came back and took the strap used to make temporary repairs. We had new screens
on hand that we could have installed to effect permanent repairs, but those
would have been gone, too; I’m glad we didn’t install them.
These scumbags came to the site well equipped. They brought an air compressor
and some pneumatic tools to cut the bus plates. They even used the AC power
in the antenna tuning units to power the compressor.
Interestingly, they left the compressor in the woods on our property, under
some brush where it wouldn’t be easily seen, so they wouldn’t
have to haul it all the way back when they came to rip us off again. Our eagle-eyed
chief engineer, Stephen Poole, spotted the red compressor tank in the thick
brush, hauled it out and stashed it in one of our buildings. The scumbag thieves
came back, evidently looking for “their” compressor, and broke
into a storage building. As it turned out, the compressor had been stolen
from a neighboring business. Those folks were glad to get it back. Score one
for the good guys.
We installed a sophisticated video surveillance system at the site after
the first theft. Somewhat ironically, we had planned to do that all along
and even had the equipment on hand, but other priorities – little things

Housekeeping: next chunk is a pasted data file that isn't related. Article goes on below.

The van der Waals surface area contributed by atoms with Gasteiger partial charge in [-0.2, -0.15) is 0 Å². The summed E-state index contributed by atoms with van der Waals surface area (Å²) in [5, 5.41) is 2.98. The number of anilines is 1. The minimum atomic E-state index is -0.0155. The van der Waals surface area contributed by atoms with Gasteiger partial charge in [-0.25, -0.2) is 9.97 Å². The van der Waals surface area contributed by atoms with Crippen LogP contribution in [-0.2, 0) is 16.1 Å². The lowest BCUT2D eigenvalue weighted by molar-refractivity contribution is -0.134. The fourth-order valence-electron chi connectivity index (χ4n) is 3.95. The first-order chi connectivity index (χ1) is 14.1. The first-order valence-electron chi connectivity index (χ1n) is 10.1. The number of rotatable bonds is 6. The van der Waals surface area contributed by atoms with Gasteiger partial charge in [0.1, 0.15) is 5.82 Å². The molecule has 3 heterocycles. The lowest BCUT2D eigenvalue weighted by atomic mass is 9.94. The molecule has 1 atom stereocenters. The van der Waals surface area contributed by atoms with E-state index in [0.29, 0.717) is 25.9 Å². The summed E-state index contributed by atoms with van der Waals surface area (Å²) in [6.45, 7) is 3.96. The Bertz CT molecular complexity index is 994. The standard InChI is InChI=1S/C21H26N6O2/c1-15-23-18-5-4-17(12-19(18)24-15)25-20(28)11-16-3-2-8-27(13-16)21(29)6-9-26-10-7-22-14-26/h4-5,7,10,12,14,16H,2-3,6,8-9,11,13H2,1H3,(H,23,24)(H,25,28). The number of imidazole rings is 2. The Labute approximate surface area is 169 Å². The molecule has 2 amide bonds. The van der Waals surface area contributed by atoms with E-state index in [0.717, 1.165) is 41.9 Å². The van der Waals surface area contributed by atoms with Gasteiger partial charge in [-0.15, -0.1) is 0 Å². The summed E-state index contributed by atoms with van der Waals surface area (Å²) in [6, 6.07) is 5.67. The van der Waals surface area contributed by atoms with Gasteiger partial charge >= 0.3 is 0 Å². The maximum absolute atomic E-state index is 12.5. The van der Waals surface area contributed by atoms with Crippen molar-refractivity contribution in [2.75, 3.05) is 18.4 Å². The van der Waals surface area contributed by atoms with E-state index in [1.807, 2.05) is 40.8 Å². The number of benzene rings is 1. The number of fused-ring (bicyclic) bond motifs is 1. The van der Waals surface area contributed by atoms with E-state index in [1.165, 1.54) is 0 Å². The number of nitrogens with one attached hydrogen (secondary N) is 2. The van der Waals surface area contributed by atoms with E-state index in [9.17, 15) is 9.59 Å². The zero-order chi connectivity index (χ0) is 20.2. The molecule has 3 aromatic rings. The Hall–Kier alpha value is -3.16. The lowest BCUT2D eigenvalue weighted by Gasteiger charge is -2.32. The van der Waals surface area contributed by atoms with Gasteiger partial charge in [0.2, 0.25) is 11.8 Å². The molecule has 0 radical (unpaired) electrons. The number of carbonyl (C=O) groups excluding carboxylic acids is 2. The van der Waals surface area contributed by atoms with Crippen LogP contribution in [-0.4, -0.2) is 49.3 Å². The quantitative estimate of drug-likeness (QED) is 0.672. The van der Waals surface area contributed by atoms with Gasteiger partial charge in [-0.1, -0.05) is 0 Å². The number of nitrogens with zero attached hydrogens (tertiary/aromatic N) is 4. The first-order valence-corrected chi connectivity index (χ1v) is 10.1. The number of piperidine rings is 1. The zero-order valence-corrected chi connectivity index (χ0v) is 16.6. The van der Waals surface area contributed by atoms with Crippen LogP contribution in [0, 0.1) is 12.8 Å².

like keeping five radio stations on the air – had delayed that installation.
The theft of the ground system changed the priorities a bit.
The lengths to which copper thieves go to get at the goods has forced us
to implement some security measures that we have not until now considered.
At the Birmingham AM site, we’re replacing the wooden tower base fences
with tall, razor-wire topped chain link fences (yes, we have to ground them – what
a pain!). We’ve installed a large monitored security system including
zones at each tower base that alarm on gate-open conditions. We also plan
to install pressure pads and trip wires inside the fence at each tower base.
If we continue to get hit, we’ll put up a second security fence outside
the first with razor wire suspended between the fence mesh between the inner
and outer fences. This will force the scumbag thieves to use the gate for
entry. We are also exploring our options for an electrified layer inside the
inner fence (using a livestock-type fence charger). Our tower base surveillance
cameras will also provide an alarm on motion. Stay tuned for news on the effectiveness
of all this.
Even as we’re struggling to recover from the repeated blows at the AM
site, others (or maybe the same copper thieves) are hitting our FM sites.
They have attempted to gain entry to our transmitter buildings without success.
There is very little exposed copper at the tower bases (we have replaced all
the ground leads with aluminum), so they’re only left with what’s
inside and the transmission lines. I shudder to think about someone hacking
out a section of the 5-inch Andrew line at our big FM. But in anticipation
of this, we have on hand some spare parts – line sections, connectors,